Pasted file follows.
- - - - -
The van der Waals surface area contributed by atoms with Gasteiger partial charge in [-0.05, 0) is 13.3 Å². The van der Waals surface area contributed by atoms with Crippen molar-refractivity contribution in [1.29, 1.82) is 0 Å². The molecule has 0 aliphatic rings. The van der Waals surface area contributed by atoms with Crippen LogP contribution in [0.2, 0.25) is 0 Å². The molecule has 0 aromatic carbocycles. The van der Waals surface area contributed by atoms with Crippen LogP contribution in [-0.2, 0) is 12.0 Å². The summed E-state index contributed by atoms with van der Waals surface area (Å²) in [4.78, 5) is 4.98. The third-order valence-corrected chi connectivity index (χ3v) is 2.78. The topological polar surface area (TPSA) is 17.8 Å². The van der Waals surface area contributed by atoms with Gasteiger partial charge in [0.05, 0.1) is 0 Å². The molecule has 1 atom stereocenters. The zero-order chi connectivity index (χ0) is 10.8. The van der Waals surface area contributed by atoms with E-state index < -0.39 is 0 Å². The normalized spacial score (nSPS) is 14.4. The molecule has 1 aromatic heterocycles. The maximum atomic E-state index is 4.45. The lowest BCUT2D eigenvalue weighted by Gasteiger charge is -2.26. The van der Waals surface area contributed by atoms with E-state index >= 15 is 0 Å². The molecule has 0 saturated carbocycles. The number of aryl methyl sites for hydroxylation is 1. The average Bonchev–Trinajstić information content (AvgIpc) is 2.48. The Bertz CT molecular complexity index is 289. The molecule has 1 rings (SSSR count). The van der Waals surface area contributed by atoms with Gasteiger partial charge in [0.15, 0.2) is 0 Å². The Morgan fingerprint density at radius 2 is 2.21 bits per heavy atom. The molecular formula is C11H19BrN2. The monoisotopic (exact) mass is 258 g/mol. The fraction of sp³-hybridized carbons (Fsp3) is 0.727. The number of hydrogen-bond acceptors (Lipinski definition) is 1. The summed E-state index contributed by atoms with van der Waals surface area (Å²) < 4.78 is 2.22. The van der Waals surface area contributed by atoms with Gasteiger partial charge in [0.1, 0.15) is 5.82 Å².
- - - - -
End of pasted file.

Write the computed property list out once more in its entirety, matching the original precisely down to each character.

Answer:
The van der Waals surface area contributed by atoms with Gasteiger partial charge in [-0.05, 0) is 13.3 Å². The van der Waals surface area contributed by atoms with Crippen molar-refractivity contribution in [1.29, 1.82) is 0 Å². The molecule has 0 aliphatic rings. The van der Waals surface area contributed by atoms with Crippen LogP contribution in [0.2, 0.25) is 0 Å². The molecule has 0 aromatic carbocycles. The van der Waals surface area contributed by atoms with Crippen LogP contribution in [-0.2, 0) is 12.0 Å². The summed E-state index contributed by atoms with van der Waals surface area (Å²) in [4.78, 5) is 4.98. The third-order valence-corrected chi connectivity index (χ3v) is 2.78. The topological polar surface area (TPSA) is 17.8 Å². The van der Waals surface area contributed by atoms with Gasteiger partial charge in [0.05, 0.1) is 0 Å². The molecule has 1 atom stereocenters. The zero-order chi connectivity index (χ0) is 10.8. The van der Waals surface area contributed by atoms with E-state index < -0.39 is 0 Å². The normalized spacial score (nSPS) is 14.4. The molecule has 1 aromatic heterocycles. The maximum atomic E-state index is 4.45. The lowest BCUT2D eigenvalue weighted by Gasteiger charge is -2.26. The van der Waals surface area contributed by atoms with E-state index >= 15 is 0 Å². The molecule has 0 saturated carbocycles. The number of aryl methyl sites for hydroxylation is 1. The average Bonchev–Trinajstić information content (AvgIpc) is 2.48. The Bertz CT molecular complexity index is 289. The molecule has 1 rings (SSSR count). The van der Waals surface area contributed by atoms with Gasteiger partial charge in [0.15, 0.2) is 0 Å². The Morgan fingerprint density at radius 2 is 2.21 bits per heavy atom. The molecular formula is C11H19BrN2. The monoisotopic (exact) mass is 258 g/mol. The fraction of sp³-hybridized carbons (Fsp3) is 0.727. The number of hydrogen-bond acceptors (Lipinski definition) is 1. The summed E-state index contributed by atoms with van der Waals surface area (Å²) < 4.78 is 2.22. The van der Waals surface area contributed by atoms with Gasteiger partial charge in [0.1, 0.15) is 5.82 Å².